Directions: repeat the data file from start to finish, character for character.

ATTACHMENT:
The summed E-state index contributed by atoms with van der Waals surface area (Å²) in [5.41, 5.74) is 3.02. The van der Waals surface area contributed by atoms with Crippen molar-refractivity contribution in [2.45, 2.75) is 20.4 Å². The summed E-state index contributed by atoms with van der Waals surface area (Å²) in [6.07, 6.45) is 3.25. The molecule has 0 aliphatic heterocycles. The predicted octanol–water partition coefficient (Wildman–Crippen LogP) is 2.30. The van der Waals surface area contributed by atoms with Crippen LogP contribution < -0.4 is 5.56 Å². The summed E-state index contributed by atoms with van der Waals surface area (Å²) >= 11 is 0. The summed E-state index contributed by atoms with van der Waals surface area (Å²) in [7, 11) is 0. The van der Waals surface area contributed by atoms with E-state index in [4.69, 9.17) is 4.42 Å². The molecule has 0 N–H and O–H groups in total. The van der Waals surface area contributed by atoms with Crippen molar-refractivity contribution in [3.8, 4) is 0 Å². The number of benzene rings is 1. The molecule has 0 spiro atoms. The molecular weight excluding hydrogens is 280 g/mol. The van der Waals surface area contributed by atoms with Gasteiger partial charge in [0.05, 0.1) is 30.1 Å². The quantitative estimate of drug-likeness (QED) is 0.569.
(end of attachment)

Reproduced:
The summed E-state index contributed by atoms with van der Waals surface area (Å²) in [5.41, 5.74) is 3.02. The van der Waals surface area contributed by atoms with Crippen molar-refractivity contribution in [2.45, 2.75) is 20.4 Å². The summed E-state index contributed by atoms with van der Waals surface area (Å²) in [6.07, 6.45) is 3.25. The molecule has 0 aliphatic heterocycles. The predicted octanol–water partition coefficient (Wildman–Crippen LogP) is 2.30. The van der Waals surface area contributed by atoms with Crippen LogP contribution < -0.4 is 5.56 Å². The summed E-state index contributed by atoms with van der Waals surface area (Å²) >= 11 is 0. The summed E-state index contributed by atoms with van der Waals surface area (Å²) in [7, 11) is 0. The van der Waals surface area contributed by atoms with E-state index in [4.69, 9.17) is 4.42 Å². The molecule has 0 N–H and O–H groups in total. The van der Waals surface area contributed by atoms with Crippen molar-refractivity contribution in [3.8, 4) is 0 Å². The number of benzene rings is 1. The molecule has 0 spiro atoms. The molecular weight excluding hydrogens is 280 g/mol. The van der Waals surface area contributed by atoms with Gasteiger partial charge in [0.05, 0.1) is 30.1 Å². The quantitative estimate of drug-likeness (QED) is 0.569.